Calling Function Modules 

This section describes calling function modules from the Function Builder.

Finding Function Modules

Before programming a new function or creating a new function module, you should look in the Function Builder to see whether there is an existing function module that already performs the same task.

For more information about this, refer to Finding Function Modules in the ABAP Workbench documentation. For example, you might look for function modules that process strings by entering *STRING* as a search criterion in the Repository Information System. This is an extract from the list of function modules found:

The title CSTR is the function group. There is a main program SAPLCSTR that contains these function modules. If you select a function module, you can display its attributes in the Function Builder.

Important attributes:

The documentation describes the purpose of the function module, lists the parameters for passing data to and from the module, and the exceptions. It tells you how you can pass data to and from the function module, and which errors it handles.

This section provides further information about the interface parameters and exceptions, and how to use the function module. For further information, refer to Displaying Information about Interface Parameters in the ABAP Workbench documentation. Function modules can have the following interface parameters:

You can specify the types of the interface parameters, either by referring to ABAP Dictionary types or elementary ABAP types. When you call a function module, you must ensure that the actual parameter and the interface parameters are compatible.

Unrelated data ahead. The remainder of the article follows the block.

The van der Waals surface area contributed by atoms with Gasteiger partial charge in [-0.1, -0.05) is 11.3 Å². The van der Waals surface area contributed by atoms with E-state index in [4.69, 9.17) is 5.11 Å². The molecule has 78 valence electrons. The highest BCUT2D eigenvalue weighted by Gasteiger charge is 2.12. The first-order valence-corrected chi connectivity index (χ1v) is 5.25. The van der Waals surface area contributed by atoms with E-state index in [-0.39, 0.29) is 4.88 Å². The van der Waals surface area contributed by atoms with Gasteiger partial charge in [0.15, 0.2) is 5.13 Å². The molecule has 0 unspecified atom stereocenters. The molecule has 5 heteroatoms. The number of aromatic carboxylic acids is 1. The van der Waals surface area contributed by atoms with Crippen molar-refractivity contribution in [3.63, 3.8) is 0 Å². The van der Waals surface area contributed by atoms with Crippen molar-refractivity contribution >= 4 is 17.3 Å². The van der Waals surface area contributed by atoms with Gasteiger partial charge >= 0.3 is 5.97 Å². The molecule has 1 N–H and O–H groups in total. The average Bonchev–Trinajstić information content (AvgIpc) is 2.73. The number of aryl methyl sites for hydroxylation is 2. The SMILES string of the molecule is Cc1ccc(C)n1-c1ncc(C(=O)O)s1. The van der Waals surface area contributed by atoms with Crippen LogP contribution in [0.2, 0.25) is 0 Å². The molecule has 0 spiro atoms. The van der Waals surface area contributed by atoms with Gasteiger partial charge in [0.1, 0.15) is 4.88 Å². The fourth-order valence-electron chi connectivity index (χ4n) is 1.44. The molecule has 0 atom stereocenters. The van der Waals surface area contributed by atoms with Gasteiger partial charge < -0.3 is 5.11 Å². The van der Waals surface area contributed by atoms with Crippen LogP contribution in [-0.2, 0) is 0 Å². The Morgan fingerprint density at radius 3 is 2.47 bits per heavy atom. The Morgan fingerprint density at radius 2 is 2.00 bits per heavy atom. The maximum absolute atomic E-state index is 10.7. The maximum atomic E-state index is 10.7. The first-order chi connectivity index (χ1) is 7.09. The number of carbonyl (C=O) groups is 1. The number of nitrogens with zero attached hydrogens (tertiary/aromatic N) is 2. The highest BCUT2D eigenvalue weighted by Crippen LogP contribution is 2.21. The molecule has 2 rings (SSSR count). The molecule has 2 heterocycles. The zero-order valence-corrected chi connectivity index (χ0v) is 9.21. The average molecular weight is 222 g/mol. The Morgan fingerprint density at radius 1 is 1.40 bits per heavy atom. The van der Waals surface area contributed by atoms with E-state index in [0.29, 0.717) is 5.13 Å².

Interface parameters are, by default, passed by value. However, they can also be passed by reference. Tables parameters can only be passed by reference. You can assign default values to optional importing and changing parameters. If an optional parameter is not passed in a function module call, it either has an initial value, or is set to the default value.

Exceptions are used to handle errors that occur in function modules. The calling program checks whether any errors have occurred and then takes action accordingly.

Testing Function Modules

Before you include a function module in a program, you can test it in the Function Builder.

For more information about this, refer to Testing Function Modules in the ABAP Workbench documentation.

Calling Function Modules in ABAP

To call a function module, use the CALL FUNCTION statement:

     [EXPORTING  f1 = a 1.... f n = a n]
     [IMPORTING  f1 = a 1.... f n = a n]
     [CHANGING   f1 = a 1.... f n = a n]
     [TABLES     f1 = a 1.... f n = a n]
     [EXCEPTIONS e1 = r 1.... e n = r n [ERROR_MESSAGE = r E]
                                     [OTHERS = ro]].

You can specify the name of the function module <module> either as a literal or a variable. Each interface parameter <fi> is explicitly assigned to an actual parameter <a i>. You can assign a return value <r i> to each exception <e i>. The assignment always takes the form <interface parameter> = <actual parameter>. The equals sign is not an assignment operator in this context.

You can use the EXCEPTIONS option to handle the exceptions of the function module. If an exception <e i > is raised while the function module is running, the system terminates the function module and does not pass any values from the function module to the program, except those that were passed by reference. If <e i > is specified in the EXCEPTION option, the calling program handles the exception by assigning <r i > to SY-SUBRC. <r i > must be a numeric literal.